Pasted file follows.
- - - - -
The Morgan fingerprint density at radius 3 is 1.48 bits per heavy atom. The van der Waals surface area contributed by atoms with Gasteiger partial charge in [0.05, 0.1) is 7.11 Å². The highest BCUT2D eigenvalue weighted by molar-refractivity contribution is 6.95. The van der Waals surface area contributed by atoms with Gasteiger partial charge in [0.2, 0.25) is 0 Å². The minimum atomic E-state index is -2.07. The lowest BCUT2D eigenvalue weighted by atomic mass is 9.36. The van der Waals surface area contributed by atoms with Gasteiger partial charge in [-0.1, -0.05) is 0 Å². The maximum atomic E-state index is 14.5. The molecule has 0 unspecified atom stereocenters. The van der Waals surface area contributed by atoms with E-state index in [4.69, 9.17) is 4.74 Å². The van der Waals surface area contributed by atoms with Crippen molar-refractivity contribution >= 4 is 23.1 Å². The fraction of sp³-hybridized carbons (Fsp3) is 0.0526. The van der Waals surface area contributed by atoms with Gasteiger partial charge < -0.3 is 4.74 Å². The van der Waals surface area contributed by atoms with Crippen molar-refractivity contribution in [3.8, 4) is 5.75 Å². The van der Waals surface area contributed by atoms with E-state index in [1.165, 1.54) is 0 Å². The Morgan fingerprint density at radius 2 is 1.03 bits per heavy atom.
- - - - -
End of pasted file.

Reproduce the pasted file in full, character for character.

The Morgan fingerprint density at radius 3 is 1.48 bits per heavy atom. The van der Waals surface area contributed by atoms with Gasteiger partial charge in [0.05, 0.1) is 7.11 Å². The highest BCUT2D eigenvalue weighted by molar-refractivity contribution is 6.95. The van der Waals surface area contributed by atoms with Gasteiger partial charge in [0.2, 0.25) is 0 Å². The minimum atomic E-state index is -2.07. The lowest BCUT2D eigenvalue weighted by atomic mass is 9.36. The van der Waals surface area contributed by atoms with Gasteiger partial charge in [-0.1, -0.05) is 0 Å². The maximum atomic E-state index is 14.5. The molecule has 0 unspecified atom stereocenters. The van der Waals surface area contributed by atoms with E-state index in [4.69, 9.17) is 4.74 Å². The van der Waals surface area contributed by atoms with Crippen molar-refractivity contribution >= 4 is 23.1 Å². The fraction of sp³-hybridized carbons (Fsp3) is 0.0526. The van der Waals surface area contributed by atoms with Gasteiger partial charge < -0.3 is 4.74 Å². The van der Waals surface area contributed by atoms with Crippen molar-refractivity contribution in [3.8, 4) is 5.75 Å². The van der Waals surface area contributed by atoms with E-state index in [1.165, 1.54) is 0 Å². The Morgan fingerprint density at radius 2 is 1.03 bits per heavy atom.